• fepfep Posts: 3
    My 96 Dodge Caravan has nearly 90K miles. On both my long trips this winter the vehicle lost power after crusing at 65 -70 MPH for about 2 hours. The "check engine soon" light would flash and than stay on as I coasted to the side of the road and stalled. One time it cleared immediately and I was able to travel side roads for an hour before it reoccured. The other time it reoccured nearly a dozen times going anywhere from 100 yards to 2 miles at each event. Both trips resulted in no work being done because after letting it sit for an evening it would run fine the next morning. Also the "Check engine soon light" was cleared after finding the code to read "Random Misfire." Is it possible for a over heated fuel pump to prevent the gas flow and the "check engine soon" light to come on? This is what the mechanic told me but that would mean that if a Caravan were to run out of gas the "Check engine soon" light would also go on. That doesn't sound right? It's been running great for nearly 3 months now but I haven't taken any long trips. Any ideas?
  • shiposhipo Posts: 9,148
    Okay, it seems that our 1998 GC Sport 3.8 is having its third unscheduled component failure (the first was the battery and the second was the driver's door switch for the interior lights). The overhead temperature display is, ummm, erratic to say the least. This afternoon for instance, I got in the van with my two kids and the display showed -40, which the kids thought was rather hilarious as we were in the low seventies at the time. It stayed at -40 for maybe a mile then went to -5, no wait, 37, 105, -27, 55, 59, 51, 58, -40, all in the next mile. Me thinks it's broke.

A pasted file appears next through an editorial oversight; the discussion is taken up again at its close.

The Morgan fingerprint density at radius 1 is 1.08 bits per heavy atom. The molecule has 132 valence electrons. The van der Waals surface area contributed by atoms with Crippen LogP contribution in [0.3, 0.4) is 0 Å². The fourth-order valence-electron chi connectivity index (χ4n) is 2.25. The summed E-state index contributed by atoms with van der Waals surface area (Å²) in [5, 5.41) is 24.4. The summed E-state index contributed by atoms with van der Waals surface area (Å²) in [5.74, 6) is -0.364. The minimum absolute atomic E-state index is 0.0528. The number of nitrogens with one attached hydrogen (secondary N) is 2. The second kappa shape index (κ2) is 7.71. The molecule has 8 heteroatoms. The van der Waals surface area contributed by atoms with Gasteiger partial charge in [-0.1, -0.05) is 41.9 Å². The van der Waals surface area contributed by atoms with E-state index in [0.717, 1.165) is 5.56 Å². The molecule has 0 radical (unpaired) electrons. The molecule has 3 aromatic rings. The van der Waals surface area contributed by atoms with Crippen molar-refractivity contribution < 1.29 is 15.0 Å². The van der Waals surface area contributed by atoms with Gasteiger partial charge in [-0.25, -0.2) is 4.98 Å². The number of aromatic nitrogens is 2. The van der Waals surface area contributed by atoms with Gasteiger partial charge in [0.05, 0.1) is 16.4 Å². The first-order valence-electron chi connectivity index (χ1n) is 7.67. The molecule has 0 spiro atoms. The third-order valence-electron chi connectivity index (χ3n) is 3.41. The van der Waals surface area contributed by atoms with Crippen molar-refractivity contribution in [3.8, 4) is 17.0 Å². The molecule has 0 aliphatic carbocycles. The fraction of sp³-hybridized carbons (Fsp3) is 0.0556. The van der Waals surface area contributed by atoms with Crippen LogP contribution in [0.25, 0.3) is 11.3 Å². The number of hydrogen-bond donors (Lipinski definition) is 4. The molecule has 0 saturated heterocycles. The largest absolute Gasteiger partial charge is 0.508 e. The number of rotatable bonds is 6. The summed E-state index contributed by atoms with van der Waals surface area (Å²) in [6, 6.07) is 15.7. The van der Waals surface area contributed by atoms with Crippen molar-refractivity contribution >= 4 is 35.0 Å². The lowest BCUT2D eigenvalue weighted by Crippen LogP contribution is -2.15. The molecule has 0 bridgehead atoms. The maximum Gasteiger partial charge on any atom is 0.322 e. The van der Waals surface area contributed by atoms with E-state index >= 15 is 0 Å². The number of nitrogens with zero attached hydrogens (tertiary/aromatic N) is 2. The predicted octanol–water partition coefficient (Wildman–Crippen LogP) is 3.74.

I've never heard of this problem before. Is it common? Is the sending unit the likely culprit? If it is, where is said sending unit mounted? Is there a simple "Hold the A/C button while pushing the rear wiper and the rear defogger button together 47 times with one hand while scratching your nose with your other hand" type of reset command?

    Thanks in advance.

    Best Regards,
    Shipo

    P.S.
    I'm not actually sure that I even want to fix this, ummm, errr, entertainment feature. My kids seem to actually enjoy shouting out the current OAT as it goes through its improbable series of displays. Either that or they bet each other what the REAL OAT is. ;-)